21 The Civil Rights Act of 1964 The Law More far-reaching than the Civil Rights Acts of 1957 and 1960, the Civil Rights Act of 1964 abolished the use of voter registration or a literacy requirement to discriminate against any voter. Its enforcement relied on judicial action and the use of injunctions—court orders that either force or restrain specific acts.

22 The Aftermath The violent response of civilians and police and state troopers to a voter registration drive mounted by Dr. Martin Luther King, Jr. in Selma, Alabama showed that the Civil Rights Acts of 1957, 1960 and 1964 were still not enough to ensure voter equality.


24 History of Voting Rights

25 Review Questions: 1. The Fifteenth Amendment
(a) protects the voting right of adult male citizens of every race. (b) gives women the right to vote. (c) forbids denying any citizen under the age of 18 the right to vote. (d) calls for members of the U.S. Senate to be elected directly by the people. 2. Which piece of Civil Rights legislation was the most effective and influential? (a) The Civil Rights Act of 1957 (b) The Civil Rights Act of 1960 (c) The Civil Rights Act of 1964 (d) The Voting Rights Act of 1965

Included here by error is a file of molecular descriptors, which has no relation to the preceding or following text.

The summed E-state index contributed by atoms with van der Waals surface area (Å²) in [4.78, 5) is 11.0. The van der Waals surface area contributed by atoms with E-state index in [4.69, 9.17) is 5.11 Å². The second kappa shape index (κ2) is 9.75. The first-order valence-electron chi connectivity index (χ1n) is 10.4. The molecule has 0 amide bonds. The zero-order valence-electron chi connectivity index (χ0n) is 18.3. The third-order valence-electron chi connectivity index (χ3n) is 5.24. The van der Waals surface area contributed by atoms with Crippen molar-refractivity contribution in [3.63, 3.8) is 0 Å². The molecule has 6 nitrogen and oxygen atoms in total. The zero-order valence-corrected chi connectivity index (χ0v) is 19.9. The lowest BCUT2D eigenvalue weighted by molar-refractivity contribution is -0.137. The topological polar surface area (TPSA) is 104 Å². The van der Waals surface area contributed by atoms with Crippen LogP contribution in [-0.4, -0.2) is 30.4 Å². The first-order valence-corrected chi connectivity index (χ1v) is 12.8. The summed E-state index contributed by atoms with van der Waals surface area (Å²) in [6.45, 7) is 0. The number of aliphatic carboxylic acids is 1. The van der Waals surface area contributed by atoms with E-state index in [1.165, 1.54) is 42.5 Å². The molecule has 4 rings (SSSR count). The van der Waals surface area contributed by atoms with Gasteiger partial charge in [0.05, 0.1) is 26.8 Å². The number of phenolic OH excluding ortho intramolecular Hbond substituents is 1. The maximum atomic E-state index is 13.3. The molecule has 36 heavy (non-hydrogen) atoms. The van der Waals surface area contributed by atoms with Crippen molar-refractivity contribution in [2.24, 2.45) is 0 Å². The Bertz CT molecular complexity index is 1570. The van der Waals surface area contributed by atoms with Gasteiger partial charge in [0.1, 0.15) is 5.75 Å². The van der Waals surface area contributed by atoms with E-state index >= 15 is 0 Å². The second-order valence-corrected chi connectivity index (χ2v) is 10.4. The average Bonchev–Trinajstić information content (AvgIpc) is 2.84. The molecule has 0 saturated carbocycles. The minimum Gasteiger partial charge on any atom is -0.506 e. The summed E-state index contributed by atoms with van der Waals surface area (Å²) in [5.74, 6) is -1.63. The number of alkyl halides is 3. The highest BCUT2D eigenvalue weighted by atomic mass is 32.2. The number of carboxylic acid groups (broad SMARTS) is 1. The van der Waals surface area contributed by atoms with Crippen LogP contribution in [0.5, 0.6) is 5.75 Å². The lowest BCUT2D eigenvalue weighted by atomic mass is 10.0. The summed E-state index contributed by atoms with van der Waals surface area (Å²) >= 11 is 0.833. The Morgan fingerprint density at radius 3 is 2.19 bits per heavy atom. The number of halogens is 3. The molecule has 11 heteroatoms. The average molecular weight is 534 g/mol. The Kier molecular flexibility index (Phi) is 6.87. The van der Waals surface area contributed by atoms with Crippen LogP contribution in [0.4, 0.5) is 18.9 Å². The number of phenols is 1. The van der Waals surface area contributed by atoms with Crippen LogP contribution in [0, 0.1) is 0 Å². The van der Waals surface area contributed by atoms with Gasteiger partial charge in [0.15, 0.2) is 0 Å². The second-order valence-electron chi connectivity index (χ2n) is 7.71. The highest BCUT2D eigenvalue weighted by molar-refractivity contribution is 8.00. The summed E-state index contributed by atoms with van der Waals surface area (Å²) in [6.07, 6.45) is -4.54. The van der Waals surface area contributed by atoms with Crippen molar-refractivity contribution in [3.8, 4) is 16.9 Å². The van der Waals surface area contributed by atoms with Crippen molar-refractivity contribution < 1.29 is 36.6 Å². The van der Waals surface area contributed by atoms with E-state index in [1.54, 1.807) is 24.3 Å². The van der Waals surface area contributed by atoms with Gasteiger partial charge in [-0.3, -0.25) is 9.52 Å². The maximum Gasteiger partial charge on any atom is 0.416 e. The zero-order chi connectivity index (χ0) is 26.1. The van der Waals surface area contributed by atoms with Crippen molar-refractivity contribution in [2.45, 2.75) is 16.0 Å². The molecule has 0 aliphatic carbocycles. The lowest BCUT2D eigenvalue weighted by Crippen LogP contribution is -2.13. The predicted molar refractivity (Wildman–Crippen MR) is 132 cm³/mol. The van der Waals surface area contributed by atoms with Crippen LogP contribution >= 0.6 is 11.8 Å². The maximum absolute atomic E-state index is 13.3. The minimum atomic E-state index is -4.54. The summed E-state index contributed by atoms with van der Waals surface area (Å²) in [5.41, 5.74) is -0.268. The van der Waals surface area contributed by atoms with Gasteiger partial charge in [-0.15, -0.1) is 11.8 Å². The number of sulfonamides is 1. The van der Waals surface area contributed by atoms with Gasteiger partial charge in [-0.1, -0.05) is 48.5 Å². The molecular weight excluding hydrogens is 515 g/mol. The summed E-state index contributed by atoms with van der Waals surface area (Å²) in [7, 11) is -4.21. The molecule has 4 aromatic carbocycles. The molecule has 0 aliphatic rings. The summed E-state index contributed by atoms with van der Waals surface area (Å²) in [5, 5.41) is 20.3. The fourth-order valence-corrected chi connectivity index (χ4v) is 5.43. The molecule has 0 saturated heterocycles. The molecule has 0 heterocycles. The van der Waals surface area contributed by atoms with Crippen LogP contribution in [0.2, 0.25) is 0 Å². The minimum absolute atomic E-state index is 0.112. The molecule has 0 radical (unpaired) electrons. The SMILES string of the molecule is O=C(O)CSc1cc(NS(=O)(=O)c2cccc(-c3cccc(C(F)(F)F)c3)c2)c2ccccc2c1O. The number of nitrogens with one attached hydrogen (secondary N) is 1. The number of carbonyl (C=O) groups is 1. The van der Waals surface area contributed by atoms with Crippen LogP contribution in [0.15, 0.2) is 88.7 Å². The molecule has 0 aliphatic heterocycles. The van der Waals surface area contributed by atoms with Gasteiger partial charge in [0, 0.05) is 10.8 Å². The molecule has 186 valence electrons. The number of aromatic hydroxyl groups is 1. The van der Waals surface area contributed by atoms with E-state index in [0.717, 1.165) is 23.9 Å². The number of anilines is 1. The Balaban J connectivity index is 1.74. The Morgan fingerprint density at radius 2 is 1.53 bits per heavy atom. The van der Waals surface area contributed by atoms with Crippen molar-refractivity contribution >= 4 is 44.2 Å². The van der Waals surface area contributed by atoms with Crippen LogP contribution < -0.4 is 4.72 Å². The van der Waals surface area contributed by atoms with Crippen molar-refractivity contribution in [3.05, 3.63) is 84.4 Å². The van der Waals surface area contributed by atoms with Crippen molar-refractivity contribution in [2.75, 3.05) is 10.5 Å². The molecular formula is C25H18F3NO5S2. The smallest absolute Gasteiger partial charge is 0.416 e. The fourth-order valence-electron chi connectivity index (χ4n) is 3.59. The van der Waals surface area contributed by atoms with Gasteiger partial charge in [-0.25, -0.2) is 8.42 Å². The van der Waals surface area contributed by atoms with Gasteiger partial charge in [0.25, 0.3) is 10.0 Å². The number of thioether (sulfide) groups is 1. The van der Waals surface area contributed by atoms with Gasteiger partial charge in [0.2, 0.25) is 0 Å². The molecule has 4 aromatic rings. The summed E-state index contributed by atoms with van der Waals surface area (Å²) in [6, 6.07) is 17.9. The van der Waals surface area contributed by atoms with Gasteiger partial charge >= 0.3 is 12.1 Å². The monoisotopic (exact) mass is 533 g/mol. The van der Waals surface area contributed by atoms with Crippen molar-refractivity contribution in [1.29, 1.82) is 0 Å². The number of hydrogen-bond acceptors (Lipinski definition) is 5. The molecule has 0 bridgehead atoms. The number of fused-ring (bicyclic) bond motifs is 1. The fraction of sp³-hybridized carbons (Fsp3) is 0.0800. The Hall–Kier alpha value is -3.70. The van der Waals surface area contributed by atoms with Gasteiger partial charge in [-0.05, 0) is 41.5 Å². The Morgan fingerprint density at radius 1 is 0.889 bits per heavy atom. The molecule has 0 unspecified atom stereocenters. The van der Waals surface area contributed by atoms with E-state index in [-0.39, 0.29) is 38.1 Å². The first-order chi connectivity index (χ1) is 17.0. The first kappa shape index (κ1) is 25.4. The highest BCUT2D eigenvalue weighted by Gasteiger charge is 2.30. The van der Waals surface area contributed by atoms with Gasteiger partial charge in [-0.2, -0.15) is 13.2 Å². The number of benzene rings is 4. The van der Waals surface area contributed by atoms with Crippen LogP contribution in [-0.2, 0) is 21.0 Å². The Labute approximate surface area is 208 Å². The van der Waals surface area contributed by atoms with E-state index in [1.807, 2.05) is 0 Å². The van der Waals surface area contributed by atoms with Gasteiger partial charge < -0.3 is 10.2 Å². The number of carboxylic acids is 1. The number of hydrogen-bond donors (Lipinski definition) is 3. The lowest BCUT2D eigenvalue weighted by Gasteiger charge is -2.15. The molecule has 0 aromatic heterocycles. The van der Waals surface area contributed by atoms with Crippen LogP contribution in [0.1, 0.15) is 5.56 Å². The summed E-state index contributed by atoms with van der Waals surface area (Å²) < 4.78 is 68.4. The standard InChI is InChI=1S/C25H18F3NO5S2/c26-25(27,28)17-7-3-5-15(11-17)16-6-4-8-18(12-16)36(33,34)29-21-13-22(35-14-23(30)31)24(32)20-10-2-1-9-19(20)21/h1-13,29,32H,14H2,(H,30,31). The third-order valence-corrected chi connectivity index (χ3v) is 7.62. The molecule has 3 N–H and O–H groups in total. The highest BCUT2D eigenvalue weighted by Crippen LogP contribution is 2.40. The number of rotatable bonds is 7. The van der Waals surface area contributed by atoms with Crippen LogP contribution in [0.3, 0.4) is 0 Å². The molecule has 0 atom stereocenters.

26 Chapter 6 Section 4 Notes Voter Behavior
Nonvoters Millions of Americans do not vote when elections are held. The word idiot is Greek referring to those citizens that didn’t vote or take part in public life. (Don’t be an idiot…  )

27 Voter turnout dipped from 62
Voter turnout dipped from 62.3 percent of eligible citizens voting in 2008 to an estimated 57.5 in 2012 (230 million). In the 2000 presidential election only 50.1 percent of eligible voters cast ballots, and only 46.3 percent of the electorate voted for the members of the House of Representatives. This decrease is called ballot fatigue—where people are less likely to vote for candidates further down the ballot (really, it isn’t that difficult). Voter turnout significantly decreases in off-year elections, congressional elections held in years when there is no presidential election.

28 Voters and Voting Behavior